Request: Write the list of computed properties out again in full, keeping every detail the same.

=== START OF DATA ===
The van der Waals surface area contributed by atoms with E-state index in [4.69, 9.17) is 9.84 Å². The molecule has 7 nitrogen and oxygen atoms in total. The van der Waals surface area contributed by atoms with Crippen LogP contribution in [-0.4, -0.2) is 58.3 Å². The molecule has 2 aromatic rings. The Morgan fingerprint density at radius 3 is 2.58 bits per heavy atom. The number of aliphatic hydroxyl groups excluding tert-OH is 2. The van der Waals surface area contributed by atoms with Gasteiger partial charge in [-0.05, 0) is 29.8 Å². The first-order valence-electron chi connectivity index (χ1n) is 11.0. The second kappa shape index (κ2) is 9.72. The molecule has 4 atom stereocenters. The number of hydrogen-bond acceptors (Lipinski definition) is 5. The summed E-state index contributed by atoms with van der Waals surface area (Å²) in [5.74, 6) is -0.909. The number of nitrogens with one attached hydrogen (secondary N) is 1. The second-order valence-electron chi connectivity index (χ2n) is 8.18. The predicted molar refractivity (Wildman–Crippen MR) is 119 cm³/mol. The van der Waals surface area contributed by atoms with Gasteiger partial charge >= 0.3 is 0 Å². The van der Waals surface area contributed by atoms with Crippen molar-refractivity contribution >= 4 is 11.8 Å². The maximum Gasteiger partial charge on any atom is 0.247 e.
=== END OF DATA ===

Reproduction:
The van der Waals surface area contributed by atoms with E-state index in [4.69, 9.17) is 9.84 Å². The molecule has 7 nitrogen and oxygen atoms in total. The van der Waals surface area contributed by atoms with Crippen LogP contribution in [-0.4, -0.2) is 58.3 Å². The molecule has 2 aromatic rings. The Morgan fingerprint density at radius 3 is 2.58 bits per heavy atom. The number of aliphatic hydroxyl groups excluding tert-OH is 2. The van der Waals surface area contributed by atoms with Gasteiger partial charge in [-0.05, 0) is 29.8 Å². The first-order valence-electron chi connectivity index (χ1n) is 11.0. The second kappa shape index (κ2) is 9.72. The molecule has 4 atom stereocenters. The number of hydrogen-bond acceptors (Lipinski definition) is 5. The summed E-state index contributed by atoms with van der Waals surface area (Å²) in [5.74, 6) is -0.909. The number of nitrogens with one attached hydrogen (secondary N) is 1. The second-order valence-electron chi connectivity index (χ2n) is 8.18. The predicted molar refractivity (Wildman–Crippen MR) is 119 cm³/mol. The van der Waals surface area contributed by atoms with Gasteiger partial charge >= 0.3 is 0 Å². The van der Waals surface area contributed by atoms with Crippen molar-refractivity contribution >= 4 is 11.8 Å². The maximum Gasteiger partial charge on any atom is 0.247 e.